Professor Robert Hare believes psychopaths are resistant to treatment
However, medical science has not had the same success with another type of killer - the psychopath.

Unlike psychotics, psychopaths appear to be sane. They can be charming and manipulative, but they are also capable of extreme acts of violence without any sense of remorse. Some 90% of serial killers are psychopathic.

Professor Robert Hare, an expert in psychopathic behaviour, measured the brainwaves of psychopaths as they were shown a series of neutral and emotional words.

He found that unlike healthy patients, the brain activity in psychopaths was no different when they were exposed to words such as "cancer" and "death".

Word deep

Professor Hare said: "Language and words for psychopaths are only word deep, there is no emotional colouring behind it.

A psychopath can use a word like 'I love you' but it means nothing more to him than if he said 'I'll have a cup of coffee'

Professor Robert Hare
"A psychopath can use a word like 'I love you' but it means nothing more to him than if he said 'I'll have a cup of coffee'."

Professor Hare then carried out brain scans on psychopaths while they were exposed to graphic and upsetting images.

Once again, he found almost no activity in the part of the brain activated in healthy people exposed to the same images.

Psychological programmes have attempted to treat psychopaths. However, evidence suggests that they have not been successful.

Professor Marnie Rice worked on an innovative treatment scheme for psychopaths at Oakridge Hospital, Penetanguishene, Ontario.

It was thought to be highly successful. However, when she compared re-offending rates, she found that those who had gone through the programme were actually more likely to re-offend.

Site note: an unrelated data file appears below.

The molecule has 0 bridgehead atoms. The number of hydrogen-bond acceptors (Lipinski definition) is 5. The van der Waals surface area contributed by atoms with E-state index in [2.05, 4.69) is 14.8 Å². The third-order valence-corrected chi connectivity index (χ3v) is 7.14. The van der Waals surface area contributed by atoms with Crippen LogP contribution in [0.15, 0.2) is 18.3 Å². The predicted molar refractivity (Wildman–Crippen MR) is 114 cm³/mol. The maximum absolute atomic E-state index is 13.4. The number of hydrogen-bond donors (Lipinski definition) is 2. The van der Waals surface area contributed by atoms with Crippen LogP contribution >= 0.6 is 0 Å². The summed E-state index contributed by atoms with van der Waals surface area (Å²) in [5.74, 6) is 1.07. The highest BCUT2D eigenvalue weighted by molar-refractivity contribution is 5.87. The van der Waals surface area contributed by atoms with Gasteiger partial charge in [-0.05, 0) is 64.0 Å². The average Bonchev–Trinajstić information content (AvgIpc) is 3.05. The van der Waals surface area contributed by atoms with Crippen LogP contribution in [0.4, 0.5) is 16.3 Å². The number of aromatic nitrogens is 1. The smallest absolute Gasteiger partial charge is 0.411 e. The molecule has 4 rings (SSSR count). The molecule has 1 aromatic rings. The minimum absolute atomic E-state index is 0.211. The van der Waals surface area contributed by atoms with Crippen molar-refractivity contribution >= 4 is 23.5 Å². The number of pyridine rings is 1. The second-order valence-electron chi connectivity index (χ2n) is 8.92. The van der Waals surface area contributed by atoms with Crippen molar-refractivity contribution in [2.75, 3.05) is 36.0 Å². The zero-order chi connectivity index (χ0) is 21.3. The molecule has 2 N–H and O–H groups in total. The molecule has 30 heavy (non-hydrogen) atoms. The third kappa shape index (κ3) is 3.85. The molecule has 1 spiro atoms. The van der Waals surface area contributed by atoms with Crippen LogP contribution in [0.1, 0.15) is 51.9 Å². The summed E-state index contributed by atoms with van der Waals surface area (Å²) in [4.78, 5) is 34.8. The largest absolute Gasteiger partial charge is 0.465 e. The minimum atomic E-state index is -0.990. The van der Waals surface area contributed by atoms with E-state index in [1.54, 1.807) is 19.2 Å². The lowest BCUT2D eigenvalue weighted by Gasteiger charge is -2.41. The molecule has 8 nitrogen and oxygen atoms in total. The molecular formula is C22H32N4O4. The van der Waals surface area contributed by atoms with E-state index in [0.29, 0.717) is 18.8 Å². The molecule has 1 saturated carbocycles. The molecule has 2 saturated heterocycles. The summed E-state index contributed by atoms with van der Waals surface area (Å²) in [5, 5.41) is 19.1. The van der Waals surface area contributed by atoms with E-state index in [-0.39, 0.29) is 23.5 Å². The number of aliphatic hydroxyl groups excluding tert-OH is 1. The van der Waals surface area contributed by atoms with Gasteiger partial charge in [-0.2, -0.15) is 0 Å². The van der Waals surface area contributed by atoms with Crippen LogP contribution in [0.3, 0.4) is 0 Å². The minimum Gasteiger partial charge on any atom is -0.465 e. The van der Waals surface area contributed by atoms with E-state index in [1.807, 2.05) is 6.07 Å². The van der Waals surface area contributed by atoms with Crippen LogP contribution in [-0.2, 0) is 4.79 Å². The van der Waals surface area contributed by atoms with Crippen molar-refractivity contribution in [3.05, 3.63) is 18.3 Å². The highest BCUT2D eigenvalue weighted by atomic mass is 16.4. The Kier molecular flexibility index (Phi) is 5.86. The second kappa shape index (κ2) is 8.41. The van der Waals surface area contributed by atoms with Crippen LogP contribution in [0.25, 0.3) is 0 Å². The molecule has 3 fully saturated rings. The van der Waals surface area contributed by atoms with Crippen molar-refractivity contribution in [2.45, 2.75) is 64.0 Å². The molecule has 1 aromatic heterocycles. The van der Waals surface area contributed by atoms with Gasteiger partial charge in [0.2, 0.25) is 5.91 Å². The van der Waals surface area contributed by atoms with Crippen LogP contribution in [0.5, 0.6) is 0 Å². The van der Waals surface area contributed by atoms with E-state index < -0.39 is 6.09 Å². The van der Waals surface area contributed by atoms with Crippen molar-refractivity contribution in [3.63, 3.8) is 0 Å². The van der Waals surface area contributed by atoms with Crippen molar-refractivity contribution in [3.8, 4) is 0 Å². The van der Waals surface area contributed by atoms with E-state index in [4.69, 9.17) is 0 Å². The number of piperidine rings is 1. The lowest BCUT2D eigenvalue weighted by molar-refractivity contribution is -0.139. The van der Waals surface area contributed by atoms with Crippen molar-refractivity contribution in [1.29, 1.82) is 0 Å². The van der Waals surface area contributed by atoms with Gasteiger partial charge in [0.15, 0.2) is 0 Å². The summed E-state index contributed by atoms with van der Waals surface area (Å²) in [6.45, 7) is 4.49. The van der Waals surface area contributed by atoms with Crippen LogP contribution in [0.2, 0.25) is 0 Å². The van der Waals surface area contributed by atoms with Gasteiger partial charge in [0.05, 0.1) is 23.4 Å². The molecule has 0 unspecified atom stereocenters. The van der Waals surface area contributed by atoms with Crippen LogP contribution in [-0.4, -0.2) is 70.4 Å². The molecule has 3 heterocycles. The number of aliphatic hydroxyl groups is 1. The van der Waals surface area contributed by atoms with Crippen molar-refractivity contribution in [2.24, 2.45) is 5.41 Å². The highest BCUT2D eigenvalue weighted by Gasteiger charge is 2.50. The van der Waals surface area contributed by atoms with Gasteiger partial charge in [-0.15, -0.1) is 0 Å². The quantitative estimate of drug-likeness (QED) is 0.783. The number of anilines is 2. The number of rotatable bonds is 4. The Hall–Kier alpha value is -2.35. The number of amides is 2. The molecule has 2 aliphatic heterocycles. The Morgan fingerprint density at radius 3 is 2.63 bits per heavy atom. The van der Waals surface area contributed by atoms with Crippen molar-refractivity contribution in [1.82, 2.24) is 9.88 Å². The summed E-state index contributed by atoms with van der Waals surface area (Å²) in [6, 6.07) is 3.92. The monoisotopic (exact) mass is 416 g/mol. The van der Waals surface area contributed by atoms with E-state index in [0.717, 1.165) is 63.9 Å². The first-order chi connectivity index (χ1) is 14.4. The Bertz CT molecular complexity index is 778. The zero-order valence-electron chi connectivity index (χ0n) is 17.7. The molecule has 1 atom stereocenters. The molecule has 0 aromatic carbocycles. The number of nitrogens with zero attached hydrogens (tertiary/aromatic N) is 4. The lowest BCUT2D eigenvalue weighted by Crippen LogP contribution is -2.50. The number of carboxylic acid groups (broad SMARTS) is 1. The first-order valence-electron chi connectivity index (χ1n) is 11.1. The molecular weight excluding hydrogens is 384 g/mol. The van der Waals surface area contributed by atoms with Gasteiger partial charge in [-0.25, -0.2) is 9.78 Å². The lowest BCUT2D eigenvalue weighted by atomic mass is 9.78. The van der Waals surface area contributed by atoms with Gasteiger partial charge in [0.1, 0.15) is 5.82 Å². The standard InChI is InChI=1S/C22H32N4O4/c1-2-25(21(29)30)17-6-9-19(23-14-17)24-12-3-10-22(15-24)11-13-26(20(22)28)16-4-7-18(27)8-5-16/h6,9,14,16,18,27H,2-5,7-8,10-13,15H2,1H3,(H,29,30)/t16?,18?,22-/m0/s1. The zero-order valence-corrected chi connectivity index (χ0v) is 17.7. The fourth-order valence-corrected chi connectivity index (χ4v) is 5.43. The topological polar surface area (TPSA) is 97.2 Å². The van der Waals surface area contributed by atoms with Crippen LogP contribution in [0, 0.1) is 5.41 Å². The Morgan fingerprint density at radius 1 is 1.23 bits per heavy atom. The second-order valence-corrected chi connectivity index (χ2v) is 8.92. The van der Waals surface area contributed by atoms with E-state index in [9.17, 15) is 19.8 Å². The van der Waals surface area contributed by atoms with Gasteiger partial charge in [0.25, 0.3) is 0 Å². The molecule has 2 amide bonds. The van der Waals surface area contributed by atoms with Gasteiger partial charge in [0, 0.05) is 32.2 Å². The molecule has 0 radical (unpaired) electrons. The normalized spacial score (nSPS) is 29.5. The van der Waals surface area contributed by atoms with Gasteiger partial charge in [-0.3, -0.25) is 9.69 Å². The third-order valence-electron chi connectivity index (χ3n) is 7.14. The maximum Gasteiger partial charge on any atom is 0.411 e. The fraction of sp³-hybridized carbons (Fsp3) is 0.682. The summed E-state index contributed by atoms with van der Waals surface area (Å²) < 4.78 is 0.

Professor Hare believes that such courses simply make psychotics more manipulative.

He said: "Many psychopaths describe the traditional treatment programmes as finishing schools where they hone their skills.

"Where they find out that there are lots of techniques they had not thought about before.

"The pervading attitude is 'just lock them up and throw away the key because you can't treat them'.

"That would be a terrible mistake. We have got to develop new techniques that are likely to work.

"But we are never going to turn them into model citizens, that is a virtual impossibility."

However, a new study at the Institute of Psychiatry in London has made a breakthrough that does offer hope.

Researchers have found that people with a history of violence - whether psychotic or psychopathic - have a smaller area of the brain known as the amygdala.

Dr Sharma said: "This is very exciting as it has important implications for future treatment.

"We can specifically target therapies, not now, but five to ten years down the line, at how we might be able to reverse emotional problems in people with psychosis or psychopathic disorder."

Mind of a Murderer is broadcast on BBC Two on Tuesday 4 September at 2000 GMT.

See also:

16 Mar 01 | Health